With a lackluster economy, unemployment rising, and tax revenues plunging, Uncle Sam would love for you to generate more revenue for him. In fact, the IRS with increased funding has more personnel and capital than ever before, and will issue a penalty whenever you fail to file, fail to pay, or forget to file certain tax forms. Penalties are typically assessed by computers, but IRS personnel can add them to your tax bill as well. During these tough times, there are many things you can do to prevent unnecessary penalties. Below, you find the most common penalties imposed by the IRS and ways you can avoid them.
- Prevent an Unfiled Tax Return – If you cannot pay your total tax bill, still file a tax return. If you fail to file the return, you will be charged five percent per month (up to 25% percent total) on the unpaid tax balance which will only lead to larger tax liabilities. If there are any penalties to avoid, the failure to file penalty is at the top of the list. Even if you do not owe any taxes, there are still many drawbacks to not filing.
- Request An Extension If Needed – If you cannot file by April 15th, you can request an extension by filling out IRS form 4868. This automatic extension will give you until October 15th, 2010 to get your tax return filed. The benefit here again is to avoid the “failure to file” penalty. However, the caveat is that this is an extension to file, but not pay.
- Pay As Much As You Can – If you cannot pay your total tax bill, pay as much as you can to reduce the failure to pay penalty when filing your return. If you are filing a tax extension, it is important to make sure that the IRS has at least ninety percent of your total tax bill. If the IRS does not have at least ninety percent of your actual tax liability, a failure to pay penalty will become applicable on the remaining balance. This penalty starts at a rate of 0.5% per month and can increase to 1% per month if you don’t pay and 10 days have passed after the IRS issues a notice of intent to levy (notice to seize your wages, bank, or property). In addition to the failure to pay penalty, there is an interest rate compounded monthly you must pay on the unpaid balance which for individuals currently stands at four percent (this interest rate can change every quarter as it is influenced by the federal short term interest rate). If you know you will not be able to pay all of your taxes, apply for an IRS Installment Agreement (apply here with the Online Payment Agreement), which will give you the ability to pay off your taxes over a series of monthly payments. The benefit is that the failure to pay penalty could be reduced by 50%.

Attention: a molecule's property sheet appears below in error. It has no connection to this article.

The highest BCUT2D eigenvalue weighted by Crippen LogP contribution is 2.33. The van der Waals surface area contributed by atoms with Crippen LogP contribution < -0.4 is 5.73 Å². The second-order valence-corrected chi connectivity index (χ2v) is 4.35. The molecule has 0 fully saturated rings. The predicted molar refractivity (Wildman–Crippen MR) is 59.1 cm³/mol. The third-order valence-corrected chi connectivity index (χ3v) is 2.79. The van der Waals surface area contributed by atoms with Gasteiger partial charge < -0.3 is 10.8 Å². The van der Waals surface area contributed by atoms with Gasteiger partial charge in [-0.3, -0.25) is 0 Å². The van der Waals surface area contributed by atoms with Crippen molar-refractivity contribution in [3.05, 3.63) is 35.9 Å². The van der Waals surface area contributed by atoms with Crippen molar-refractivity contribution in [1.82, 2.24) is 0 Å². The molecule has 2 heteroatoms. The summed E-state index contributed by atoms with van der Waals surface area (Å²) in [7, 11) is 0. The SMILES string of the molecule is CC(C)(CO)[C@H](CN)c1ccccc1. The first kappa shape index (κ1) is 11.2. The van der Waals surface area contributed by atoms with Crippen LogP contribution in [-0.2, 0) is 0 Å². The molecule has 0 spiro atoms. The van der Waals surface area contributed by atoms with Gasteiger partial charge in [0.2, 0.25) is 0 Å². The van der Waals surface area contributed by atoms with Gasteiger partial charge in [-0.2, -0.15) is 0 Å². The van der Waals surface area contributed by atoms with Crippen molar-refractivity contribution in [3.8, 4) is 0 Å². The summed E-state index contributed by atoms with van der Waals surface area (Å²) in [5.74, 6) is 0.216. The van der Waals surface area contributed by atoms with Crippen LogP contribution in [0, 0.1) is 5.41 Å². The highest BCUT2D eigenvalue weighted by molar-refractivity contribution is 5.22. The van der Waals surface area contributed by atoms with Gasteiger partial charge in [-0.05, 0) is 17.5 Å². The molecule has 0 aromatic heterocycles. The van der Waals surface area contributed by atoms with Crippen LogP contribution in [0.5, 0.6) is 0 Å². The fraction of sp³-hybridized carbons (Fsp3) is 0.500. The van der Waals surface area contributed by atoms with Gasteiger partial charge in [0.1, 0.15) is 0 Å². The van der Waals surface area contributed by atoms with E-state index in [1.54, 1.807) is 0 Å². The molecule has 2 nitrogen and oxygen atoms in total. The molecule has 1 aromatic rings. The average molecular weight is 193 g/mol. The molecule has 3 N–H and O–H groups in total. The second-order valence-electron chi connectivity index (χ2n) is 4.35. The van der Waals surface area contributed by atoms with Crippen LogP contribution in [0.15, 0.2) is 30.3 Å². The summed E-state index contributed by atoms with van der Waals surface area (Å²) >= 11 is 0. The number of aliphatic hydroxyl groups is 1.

- Be Accurate and Cognizant – If you are negligent or you substantially understate your tax bill, and you are audited, the IRS can impose a 20% accuracy-related tax penalty on the total underpayment amount. This penalty can not be more than twenty percent but as you can see it is a bit excessive in comparison to other penalties. The moral of the story here, whether you are working with a tax professional or using a software program, is to make sure the information you provide is accurate and not exaggerated.
- Do Not Be Malicious – Yes, no one likes to pay taxes, but fraudulently under-reporting income will lead you into deep water with the IRS. How deep? How does a 75% percent penalty on the tax underpayment amount sound? In fact, this is the harshest of all penalties the IRS will impose, so don’t understate your income!
Overall, the IRS imposes penalties to make sure taxpayers pay, file, be accurate, and honest. Now that you have an understanding of how these penalties work and what you can do to avoid or mitigate them, you can prevent Uncle Sam from getting more than his fair share. Of course, these penalties are to prevent people from intentionally gaming the system, and you can abate these penalties or get them removed or reduced if you have reasonable cause under certain situations. Basically, the IRS will work with you if you are honest, so don’t worry too much.
This is a guest post from Manny Davis, tax accountant and writer for Back Taxes Help, which is a tax settlement firm that specializes in helping taxpayers with major state and Federal tax problems including back tax returns, tax liens, tax levies, irs tax penalties, tax audits and more.